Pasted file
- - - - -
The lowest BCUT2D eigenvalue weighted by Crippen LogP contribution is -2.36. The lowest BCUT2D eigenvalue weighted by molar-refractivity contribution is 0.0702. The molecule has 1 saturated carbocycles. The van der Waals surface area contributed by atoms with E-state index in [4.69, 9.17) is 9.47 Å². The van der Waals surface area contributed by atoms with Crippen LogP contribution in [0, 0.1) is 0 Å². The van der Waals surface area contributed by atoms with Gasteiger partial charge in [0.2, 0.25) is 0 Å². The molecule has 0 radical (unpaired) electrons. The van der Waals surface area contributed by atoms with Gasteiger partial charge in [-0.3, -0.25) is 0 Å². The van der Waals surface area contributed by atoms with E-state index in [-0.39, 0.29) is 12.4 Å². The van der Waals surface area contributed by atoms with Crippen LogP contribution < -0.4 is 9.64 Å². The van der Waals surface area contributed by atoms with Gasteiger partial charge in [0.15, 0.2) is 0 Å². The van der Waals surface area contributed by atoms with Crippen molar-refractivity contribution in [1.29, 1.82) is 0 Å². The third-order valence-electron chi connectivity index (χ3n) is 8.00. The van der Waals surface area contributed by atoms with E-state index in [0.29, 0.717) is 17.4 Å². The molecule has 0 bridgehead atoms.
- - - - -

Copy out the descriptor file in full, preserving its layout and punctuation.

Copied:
The lowest BCUT2D eigenvalue weighted by Crippen LogP contribution is -2.36. The lowest BCUT2D eigenvalue weighted by molar-refractivity contribution is 0.0702. The molecule has 1 saturated carbocycles. The van der Waals surface area contributed by atoms with E-state index in [4.69, 9.17) is 9.47 Å². The van der Waals surface area contributed by atoms with Crippen LogP contribution in [0, 0.1) is 0 Å². The van der Waals surface area contributed by atoms with Gasteiger partial charge in [0.2, 0.25) is 0 Å². The molecule has 0 radical (unpaired) electrons. The van der Waals surface area contributed by atoms with Gasteiger partial charge in [-0.3, -0.25) is 0 Å². The van der Waals surface area contributed by atoms with E-state index in [-0.39, 0.29) is 12.4 Å². The van der Waals surface area contributed by atoms with Crippen LogP contribution < -0.4 is 9.64 Å². The van der Waals surface area contributed by atoms with Gasteiger partial charge in [0.15, 0.2) is 0 Å². The van der Waals surface area contributed by atoms with Crippen molar-refractivity contribution in [1.29, 1.82) is 0 Å². The third-order valence-electron chi connectivity index (χ3n) is 8.00. The van der Waals surface area contributed by atoms with E-state index in [0.29, 0.717) is 17.4 Å². The molecule has 0 bridgehead atoms.